Tracking "Deaths Of Exuberance," The Flip Side Of "Deaths Of Despair"
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Economists Angus Deaton and his wife Anne Case introduced the concept of “Deaths of Despair”—suicides, overdoses, and drinking yourself to death—in an important 2015 paper that revealed that white working-class life expectancy had been dropping in the 21st century with almost nobody bothering to notice, what with all the obsession with Black Lives Matter. Their study made a splash in the press because Deaton had just won the Economics Nobel Prize a few weeks before.

I want to introduce the concept of “Deaths of Exuberance.” Later, I may add some more categories from the CDC Wonder database of underlying causes of death (a summation of death certificates from across the country), but I will start with dying by homicide and dying in motor vehicle accidents.

Obviously, exuberant behavior plays zero role in many victims’ deaths by homicide or traffic accident: they truly were just minding their own business in the wrong place at the wrong time. But by restricting my inquiry to males from ages 15 to 34, I’ll tip the scales toward more deaths in which, say, the victim searched out the wrong place at the wrong time or contributed to its wrongness—e.g., speeding while drunk, getting into an argument with fellow thugs outside a club, that sort of thing.

First, total Deaths of Exuberance (homicide victimization plus traffic fatalities) for white and black 15 to 34 year old males:

Before the Great Recession, young white men (red line) got killed in (mostly) car crashes and homicides considerably more than young black men (black line) got killed in car crashes and (mostly) homicides. These are total national figures, unadjusted for the big difference in number of whites and blacks.

But economic hard times around 2008 depressed young white men notably, with economically marginal white men losing their cars.

Then, after Ferguson (August 2014) launched Black Lives Matter, young black men caught up to whites in number of Deaths of Exuberance. Then came 2020 with COVID in March and the Floyd Effect at the end of May, followed by The Establishment’s announcement that COVID restrictions didn’t apply to the Mostly Peaceful Protests because The Science. Or something.

Ironically, it turned out that lifting COVID restrictions on outdoor gatherings in the name of Black Lives Matter didn’t notably worsen the pandemic because the chance of contracting the virus outdoors is low. The authorities should have been encouraging people to go to the beach and the like rather than huddle indoors the whole time.

But, doubly ironically, as Black Lives Matter became America’s highest priority, black Deaths of Exuberance, both homicides and car crashes, skyrocketed in those memorable months following the Death of George Floyd.

Heckuva job, Black Lives Matter!

One obvious causal link is how much society—government agencies, politicians, the media, and the public—encourages cops to pull people over. When Black Lives Matter is riding high, cops hassle people, especially young black men, less. (COVID also contributed to cops not wanting to get in people’s faces.) People, especially young black men, respond to this reduced risk of being hassled by the law by taking more chances: e.g., driving drunk to the club with an illegal handgun.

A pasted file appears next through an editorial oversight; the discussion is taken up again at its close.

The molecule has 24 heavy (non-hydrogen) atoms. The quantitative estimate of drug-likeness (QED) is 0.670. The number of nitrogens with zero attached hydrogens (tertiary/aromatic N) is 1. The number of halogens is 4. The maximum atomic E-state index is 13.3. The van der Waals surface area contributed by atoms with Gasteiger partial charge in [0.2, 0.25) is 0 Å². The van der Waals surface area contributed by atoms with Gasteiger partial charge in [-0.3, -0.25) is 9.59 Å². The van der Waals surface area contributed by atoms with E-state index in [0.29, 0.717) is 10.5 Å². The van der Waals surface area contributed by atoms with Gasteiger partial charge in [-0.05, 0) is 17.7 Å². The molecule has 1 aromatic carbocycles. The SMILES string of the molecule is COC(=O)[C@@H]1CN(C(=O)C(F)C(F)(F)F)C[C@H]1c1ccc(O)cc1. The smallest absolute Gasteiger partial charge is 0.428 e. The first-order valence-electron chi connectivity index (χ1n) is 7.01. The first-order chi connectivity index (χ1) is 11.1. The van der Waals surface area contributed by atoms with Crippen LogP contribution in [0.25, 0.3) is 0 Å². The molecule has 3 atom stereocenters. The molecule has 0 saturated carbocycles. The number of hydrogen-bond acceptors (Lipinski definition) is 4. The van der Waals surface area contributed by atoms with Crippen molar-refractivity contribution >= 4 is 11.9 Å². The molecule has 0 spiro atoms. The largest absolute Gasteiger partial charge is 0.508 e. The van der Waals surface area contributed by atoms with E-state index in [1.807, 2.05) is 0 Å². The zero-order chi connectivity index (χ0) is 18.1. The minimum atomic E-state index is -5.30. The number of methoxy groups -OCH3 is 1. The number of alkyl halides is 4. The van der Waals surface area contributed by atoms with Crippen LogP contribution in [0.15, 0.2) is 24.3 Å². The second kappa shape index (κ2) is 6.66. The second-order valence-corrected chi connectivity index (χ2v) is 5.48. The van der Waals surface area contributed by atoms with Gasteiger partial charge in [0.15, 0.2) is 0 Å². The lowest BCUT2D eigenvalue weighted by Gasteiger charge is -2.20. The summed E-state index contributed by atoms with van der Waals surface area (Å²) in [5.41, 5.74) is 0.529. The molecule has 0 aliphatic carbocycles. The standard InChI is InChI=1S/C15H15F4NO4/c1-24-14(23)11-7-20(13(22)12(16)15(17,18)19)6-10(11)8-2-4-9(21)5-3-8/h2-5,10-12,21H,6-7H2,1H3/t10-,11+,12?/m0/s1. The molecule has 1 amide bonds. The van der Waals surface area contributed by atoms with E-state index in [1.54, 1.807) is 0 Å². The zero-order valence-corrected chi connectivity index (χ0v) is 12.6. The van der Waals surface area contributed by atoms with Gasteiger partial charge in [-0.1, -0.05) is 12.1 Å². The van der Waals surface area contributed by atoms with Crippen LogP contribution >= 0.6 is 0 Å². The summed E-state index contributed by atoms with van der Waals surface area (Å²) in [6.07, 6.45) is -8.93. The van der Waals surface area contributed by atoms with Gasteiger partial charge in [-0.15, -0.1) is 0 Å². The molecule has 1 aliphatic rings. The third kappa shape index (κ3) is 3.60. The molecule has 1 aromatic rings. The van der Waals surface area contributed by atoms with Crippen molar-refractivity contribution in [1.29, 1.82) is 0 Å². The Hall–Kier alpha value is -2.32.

Obviously, the promotion of Black Lives Matter discouraged the police.

A more speculative causal influence is that the triumph of BLM encouraged blacks to behave like a triumphant army sacking a besieged city: to steal, to party, to fight amongst themselves over petty insults. There was a noteworthy upsurge in blacks acting like the protagonists in Grand Theft Auto. Speeding drunk to the club with an illegal handgun tucked in your waistband is fun.

Note that the reduction in policing due to the Ferguson Effect over the last two years of the Obama Administration and the Floyd Effect, when the media was all hands on deck to drive out Trump by any means necessary, was not carried out in a technocratic fashion.

Instead, both times the triumph of Black Lives Matter was framed as a crucial moral crusade to rescue the Good People from the Bad People. Both times, but especially in mid-2020, our culture devolved into a mania of pro-black and anti-white bigotry. For example, shortly after George Floyd’s death, the nation’s newspapers promoted “blacks” to “Blacks.”

For months, in the eyes of the national media, blacks Blacks could do no wrong no matter how many shoe stores mostly peaceful protesters looted. (Finally, just before the election when Philadelphia erupted in rioting, Joe Biden got the word out to the press that, seeing how he really needed to carry Pennsylvania, could they ease up on egging on anarchy in the streets?)

If you keep being told by important people day after day across all channels that you are wonderful and law enforcement shouldn’t apply to you, why wouldn’t you believe them. Wouldn’t that boost your ego, make you more exuberant?

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